During Sukkot, it is a great (and very enjoyable) mitzvah to invite guests over to eat with you in your sukkah. We also imagine that seven special guests, known as the Ushpizin, join us in the sukkah. These guests are the Biblical characters Abraham, Isaac, Jacob, Joseph, Moses, Aaron and David.
The Four Species
On Sukkot we use four kinds of plants known in Hebrew as the Arbah Minim (literally, the ‘four species’.). They represent the oneness of Israel, and the harvest. They are:
Aravot – willows that have no fruit and no fragrance
Lulav – palm branch that has no fragrance, but has fruit which can be eaten
Etrog – citron, a fruit like a lemon, that has a sweet fragrance and can be eaten
Hadassim – myrtles, that have a nice smell but cannot be eaten
The three myrtle twigs and the two willows are tied together to the palm branch. This bouquet is called the lulav.
Shaking The Four Species
- We read a prayer before saying a blessing for the lulav. We than hold the etrog in the left hand (stem pointed downwards, then after the prayer, upwards)
- We then shake the lulav, holding it next to the etrog, while facing east towards Jerusalem. We shake it three times- once to the south (right), once to the west (over the shoulder) and once to the north (over the other shoulder). We wave the lulav as a sign of joy and thanks that God has given us a final harvest. Waving the lulav also shows that we wish for rain in Israel.
- We also wave the lulav during Hallel (psalms of praise).
- We do not shake the lulav on Shabbat because we are not allowed to carry anything on Shabbat, and shaking the species involves carrying them.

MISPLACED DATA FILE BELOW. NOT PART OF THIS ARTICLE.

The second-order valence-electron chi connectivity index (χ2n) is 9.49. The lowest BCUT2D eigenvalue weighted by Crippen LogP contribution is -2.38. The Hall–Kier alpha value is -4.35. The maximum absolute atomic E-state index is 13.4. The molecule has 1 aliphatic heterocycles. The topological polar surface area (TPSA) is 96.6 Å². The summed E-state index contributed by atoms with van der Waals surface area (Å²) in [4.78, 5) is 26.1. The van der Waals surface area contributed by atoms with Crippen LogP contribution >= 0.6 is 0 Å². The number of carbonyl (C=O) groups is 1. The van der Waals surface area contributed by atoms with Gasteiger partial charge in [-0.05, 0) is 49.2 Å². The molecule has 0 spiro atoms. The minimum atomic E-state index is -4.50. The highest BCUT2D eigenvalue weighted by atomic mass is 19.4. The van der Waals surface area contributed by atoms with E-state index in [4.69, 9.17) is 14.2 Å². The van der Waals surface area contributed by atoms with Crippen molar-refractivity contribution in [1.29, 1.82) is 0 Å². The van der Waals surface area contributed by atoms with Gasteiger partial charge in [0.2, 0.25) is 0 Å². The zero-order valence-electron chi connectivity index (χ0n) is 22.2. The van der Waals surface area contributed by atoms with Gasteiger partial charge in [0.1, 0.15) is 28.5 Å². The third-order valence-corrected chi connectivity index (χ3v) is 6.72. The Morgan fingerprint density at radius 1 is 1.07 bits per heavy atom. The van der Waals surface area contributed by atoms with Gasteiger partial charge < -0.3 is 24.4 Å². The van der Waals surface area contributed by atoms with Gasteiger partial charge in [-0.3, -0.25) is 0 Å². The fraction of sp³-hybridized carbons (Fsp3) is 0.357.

- Each person should have their own lulav – it cannot be borrowed, but it can be given as a gift.
CHOL HAMO’ED SUKKOT
Outside Israel, the first 2 days of Sukkot and the last 2 days of Sukkot are yom tov (inside Israel, only the first day and the last day are yom tov). The middle four days are not yom tov (i.e. the restrictions of yom tov do not apply to them, although it might also be Shabbat) and are known as Chol haMo’ed Sukket (the intermediate – or middle – days of Sukkot).
During the morning service in synagogue, we say Hallel prayers. There is a procession with the lulav and the etrog.
The seventh day of Sukkot is called ‘Hoshanah Rabah’, which means ‘the great help’. It is called this after one of the prayers we say on the day.
The night before Hoshana Rabah people spend their time praying and studying. This is because Hoshana Rabbah is believed to be the very final opportunity for God to make a favourable judgment about what will happen to us during the coming year.
On the day of Hoshanah Rabah in the synagogue we walk around the bimah in a procession, carrying the lulav and etrog. While walking, we say prayers for a good harvest. Seven circuits are made, and then we bind together five aravot (bundles of willow twigs) and beat them on the ground whilst saying a special prayer.
For more information about Hoshana Rabbah please see our Hoshana Rabbah page.
Chabad: Sukkot Kids Zone
Shema Yisrael: My Favorite Sukkos Coloring Book
Torah Tots: Sukkot